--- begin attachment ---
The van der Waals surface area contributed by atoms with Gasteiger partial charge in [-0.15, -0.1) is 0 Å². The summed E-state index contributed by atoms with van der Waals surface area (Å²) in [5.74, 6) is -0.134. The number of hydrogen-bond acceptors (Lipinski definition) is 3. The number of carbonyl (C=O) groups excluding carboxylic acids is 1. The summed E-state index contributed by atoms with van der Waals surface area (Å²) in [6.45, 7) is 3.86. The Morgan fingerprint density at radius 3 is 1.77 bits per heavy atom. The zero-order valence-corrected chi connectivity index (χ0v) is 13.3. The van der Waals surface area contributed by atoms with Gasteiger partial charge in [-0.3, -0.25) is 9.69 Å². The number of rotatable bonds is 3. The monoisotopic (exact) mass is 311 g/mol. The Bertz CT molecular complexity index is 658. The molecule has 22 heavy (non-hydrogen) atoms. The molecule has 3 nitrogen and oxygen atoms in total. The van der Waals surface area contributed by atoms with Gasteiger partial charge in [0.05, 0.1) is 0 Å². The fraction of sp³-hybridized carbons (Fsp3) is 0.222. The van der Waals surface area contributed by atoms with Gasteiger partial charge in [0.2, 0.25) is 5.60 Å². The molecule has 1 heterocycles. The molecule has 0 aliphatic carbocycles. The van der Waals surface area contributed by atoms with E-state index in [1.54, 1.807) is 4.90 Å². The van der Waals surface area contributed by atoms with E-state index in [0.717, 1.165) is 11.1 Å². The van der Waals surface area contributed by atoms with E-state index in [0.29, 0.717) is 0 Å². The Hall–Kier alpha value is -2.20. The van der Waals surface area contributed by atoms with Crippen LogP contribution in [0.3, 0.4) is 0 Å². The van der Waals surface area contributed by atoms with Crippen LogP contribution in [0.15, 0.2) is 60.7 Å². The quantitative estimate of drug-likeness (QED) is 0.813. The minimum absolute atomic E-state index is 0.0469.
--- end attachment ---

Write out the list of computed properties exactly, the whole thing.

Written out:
The van der Waals surface area contributed by atoms with Gasteiger partial charge in [-0.15, -0.1) is 0 Å². The summed E-state index contributed by atoms with van der Waals surface area (Å²) in [5.74, 6) is -0.134. The number of hydrogen-bond acceptors (Lipinski definition) is 3. The number of carbonyl (C=O) groups excluding carboxylic acids is 1. The summed E-state index contributed by atoms with van der Waals surface area (Å²) in [6.45, 7) is 3.86. The Morgan fingerprint density at radius 3 is 1.77 bits per heavy atom. The zero-order valence-corrected chi connectivity index (χ0v) is 13.3. The van der Waals surface area contributed by atoms with Gasteiger partial charge in [-0.3, -0.25) is 9.69 Å². The number of rotatable bonds is 3. The monoisotopic (exact) mass is 311 g/mol. The Bertz CT molecular complexity index is 658. The molecule has 22 heavy (non-hydrogen) atoms. The molecule has 3 nitrogen and oxygen atoms in total. The van der Waals surface area contributed by atoms with Gasteiger partial charge in [0.05, 0.1) is 0 Å². The fraction of sp³-hybridized carbons (Fsp3) is 0.222. The van der Waals surface area contributed by atoms with Gasteiger partial charge in [0.2, 0.25) is 5.60 Å². The molecule has 1 heterocycles. The molecule has 0 aliphatic carbocycles. The van der Waals surface area contributed by atoms with E-state index in [1.54, 1.807) is 4.90 Å². The van der Waals surface area contributed by atoms with E-state index in [0.717, 1.165) is 11.1 Å². The van der Waals surface area contributed by atoms with E-state index in [0.29, 0.717) is 0 Å². The Hall–Kier alpha value is -2.20. The van der Waals surface area contributed by atoms with Crippen LogP contribution in [0.3, 0.4) is 0 Å². The van der Waals surface area contributed by atoms with Crippen LogP contribution in [0.15, 0.2) is 60.7 Å². The quantitative estimate of drug-likeness (QED) is 0.813. The minimum absolute atomic E-state index is 0.0469.